DALLAS, Sept. 9, 2016 /PRNewswire/ -- The Utah Tax Commission ("Tax Commission") recently issued a ruling on the application of sales tax to transactions between two related Utah companies. The taxpayer in question was a retailer, who sold building materials. The taxpayer and related corporation were initially the same entity until they split into two separate entities in 2010. The taxpayer was audited and at issue was the repair service performed by the related corporation on the taxpayer's equipment. These repairs were not performed by the taxpayer's employees because although it paid directly for the parts, it did not have any employees of its own who could do the repairs and installation labor. Upon reviewing the transactions, the auditor determined they consisted of taxable repair services and consequently assessed tax.
Although repair services are subject to tax, charges for payroll reimbursements and service fees by a professional employer organization to provide employment services to affiliated businesses are not subject to sales tax in Utah. The taxpayer, on appeal, argued that the true essence of the transactions in question was the exempt sharing of employees or payroll reimbursement for shared employees. In support of this argument, the taxpayer pointed out that employees' timecards and internal accounting, rather than invoices, were used to determine the reimbursement. Ultimately, the Tax Commission determined that the taxpayer did not prove the transactions in question were payment for anything other than the taxable repair and renovation of tangible personal property. As a result, the assessment was upheld.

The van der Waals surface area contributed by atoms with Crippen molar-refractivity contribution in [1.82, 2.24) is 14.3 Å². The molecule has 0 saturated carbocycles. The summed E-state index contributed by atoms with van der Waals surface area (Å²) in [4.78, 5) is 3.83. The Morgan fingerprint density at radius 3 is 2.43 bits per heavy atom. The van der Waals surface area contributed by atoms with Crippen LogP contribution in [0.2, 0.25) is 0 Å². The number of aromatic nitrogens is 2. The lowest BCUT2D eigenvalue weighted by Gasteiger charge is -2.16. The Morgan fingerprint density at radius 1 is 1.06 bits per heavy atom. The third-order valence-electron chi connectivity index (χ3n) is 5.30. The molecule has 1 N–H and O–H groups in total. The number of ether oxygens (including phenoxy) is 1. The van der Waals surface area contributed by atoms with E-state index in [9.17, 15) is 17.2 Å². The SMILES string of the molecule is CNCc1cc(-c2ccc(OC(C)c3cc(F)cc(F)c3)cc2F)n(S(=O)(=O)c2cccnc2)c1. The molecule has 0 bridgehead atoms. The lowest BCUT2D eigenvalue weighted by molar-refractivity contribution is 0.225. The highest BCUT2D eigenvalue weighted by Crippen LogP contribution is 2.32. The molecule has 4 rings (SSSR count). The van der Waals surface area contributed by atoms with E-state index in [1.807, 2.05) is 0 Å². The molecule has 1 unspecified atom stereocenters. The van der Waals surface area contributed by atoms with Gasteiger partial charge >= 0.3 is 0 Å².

This is a cautionary ruling regarding intercompany transactions between related entities causing sales tax to be unintentionally created through the use of a legal entity that while affiliated is still viewed as a third-party vendor.
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